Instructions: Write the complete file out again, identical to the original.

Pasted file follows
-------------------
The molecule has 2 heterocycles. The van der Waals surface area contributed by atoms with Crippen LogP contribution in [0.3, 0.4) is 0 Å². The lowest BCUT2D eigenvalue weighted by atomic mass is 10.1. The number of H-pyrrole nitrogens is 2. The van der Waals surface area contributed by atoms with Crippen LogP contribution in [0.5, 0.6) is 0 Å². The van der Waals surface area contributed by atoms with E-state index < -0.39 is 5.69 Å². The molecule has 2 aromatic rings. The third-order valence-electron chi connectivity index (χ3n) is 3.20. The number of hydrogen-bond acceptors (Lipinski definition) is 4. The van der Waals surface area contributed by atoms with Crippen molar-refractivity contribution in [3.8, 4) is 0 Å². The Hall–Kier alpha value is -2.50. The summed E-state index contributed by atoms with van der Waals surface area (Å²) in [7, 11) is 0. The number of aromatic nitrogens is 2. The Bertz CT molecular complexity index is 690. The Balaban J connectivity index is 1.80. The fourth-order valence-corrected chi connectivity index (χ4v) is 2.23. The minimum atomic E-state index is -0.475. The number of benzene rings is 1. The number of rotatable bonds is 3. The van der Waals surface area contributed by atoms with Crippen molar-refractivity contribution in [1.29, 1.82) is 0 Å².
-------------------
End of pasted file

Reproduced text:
The molecule has 2 heterocycles. The van der Waals surface area contributed by atoms with Crippen LogP contribution in [0.3, 0.4) is 0 Å². The lowest BCUT2D eigenvalue weighted by atomic mass is 10.1. The number of H-pyrrole nitrogens is 2. The van der Waals surface area contributed by atoms with Crippen LogP contribution in [0.5, 0.6) is 0 Å². The van der Waals surface area contributed by atoms with E-state index < -0.39 is 5.69 Å². The molecule has 2 aromatic rings. The third-order valence-electron chi connectivity index (χ3n) is 3.20. The number of hydrogen-bond acceptors (Lipinski definition) is 4. The van der Waals surface area contributed by atoms with Crippen molar-refractivity contribution in [3.8, 4) is 0 Å². The Hall–Kier alpha value is -2.50. The summed E-state index contributed by atoms with van der Waals surface area (Å²) in [7, 11) is 0. The number of aromatic nitrogens is 2. The Bertz CT molecular complexity index is 690. The Balaban J connectivity index is 1.80. The fourth-order valence-corrected chi connectivity index (χ4v) is 2.23. The minimum atomic E-state index is -0.475. The number of benzene rings is 1. The number of rotatable bonds is 3. The van der Waals surface area contributed by atoms with Crippen molar-refractivity contribution in [1.29, 1.82) is 0 Å².